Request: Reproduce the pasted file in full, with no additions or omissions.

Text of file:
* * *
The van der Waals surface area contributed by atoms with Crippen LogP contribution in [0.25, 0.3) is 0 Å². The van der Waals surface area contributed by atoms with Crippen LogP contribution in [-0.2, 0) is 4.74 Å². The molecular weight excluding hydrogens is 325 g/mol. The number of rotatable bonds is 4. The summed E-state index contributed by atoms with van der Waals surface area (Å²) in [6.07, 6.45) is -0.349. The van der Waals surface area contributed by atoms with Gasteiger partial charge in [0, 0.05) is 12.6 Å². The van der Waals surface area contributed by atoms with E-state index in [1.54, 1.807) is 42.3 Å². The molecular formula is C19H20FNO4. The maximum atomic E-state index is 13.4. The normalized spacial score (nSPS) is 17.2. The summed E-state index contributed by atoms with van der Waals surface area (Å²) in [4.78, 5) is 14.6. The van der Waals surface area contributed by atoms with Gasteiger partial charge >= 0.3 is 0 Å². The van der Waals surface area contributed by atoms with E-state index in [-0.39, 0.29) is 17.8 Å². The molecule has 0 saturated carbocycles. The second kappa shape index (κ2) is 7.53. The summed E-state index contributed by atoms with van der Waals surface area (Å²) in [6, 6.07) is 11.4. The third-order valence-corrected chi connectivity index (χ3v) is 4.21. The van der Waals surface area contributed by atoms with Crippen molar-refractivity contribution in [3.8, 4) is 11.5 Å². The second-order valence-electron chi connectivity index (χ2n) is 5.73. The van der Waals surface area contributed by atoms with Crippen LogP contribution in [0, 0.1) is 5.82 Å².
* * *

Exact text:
The van der Waals surface area contributed by atoms with Crippen LogP contribution in [0.25, 0.3) is 0 Å². The van der Waals surface area contributed by atoms with Crippen LogP contribution in [-0.2, 0) is 4.74 Å². The molecular weight excluding hydrogens is 325 g/mol. The number of rotatable bonds is 4. The summed E-state index contributed by atoms with van der Waals surface area (Å²) in [6.07, 6.45) is -0.349. The van der Waals surface area contributed by atoms with Gasteiger partial charge in [0, 0.05) is 12.6 Å². The van der Waals surface area contributed by atoms with E-state index in [1.54, 1.807) is 42.3 Å². The molecular formula is C19H20FNO4. The maximum atomic E-state index is 13.4. The normalized spacial score (nSPS) is 17.2. The summed E-state index contributed by atoms with van der Waals surface area (Å²) in [4.78, 5) is 14.6. The van der Waals surface area contributed by atoms with Gasteiger partial charge >= 0.3 is 0 Å². The van der Waals surface area contributed by atoms with E-state index in [-0.39, 0.29) is 17.8 Å². The molecule has 0 saturated carbocycles. The second kappa shape index (κ2) is 7.53. The summed E-state index contributed by atoms with van der Waals surface area (Å²) in [6, 6.07) is 11.4. The third-order valence-corrected chi connectivity index (χ3v) is 4.21. The van der Waals surface area contributed by atoms with Crippen molar-refractivity contribution in [3.8, 4) is 11.5 Å². The second-order valence-electron chi connectivity index (χ2n) is 5.73. The van der Waals surface area contributed by atoms with Crippen LogP contribution in [0, 0.1) is 5.82 Å².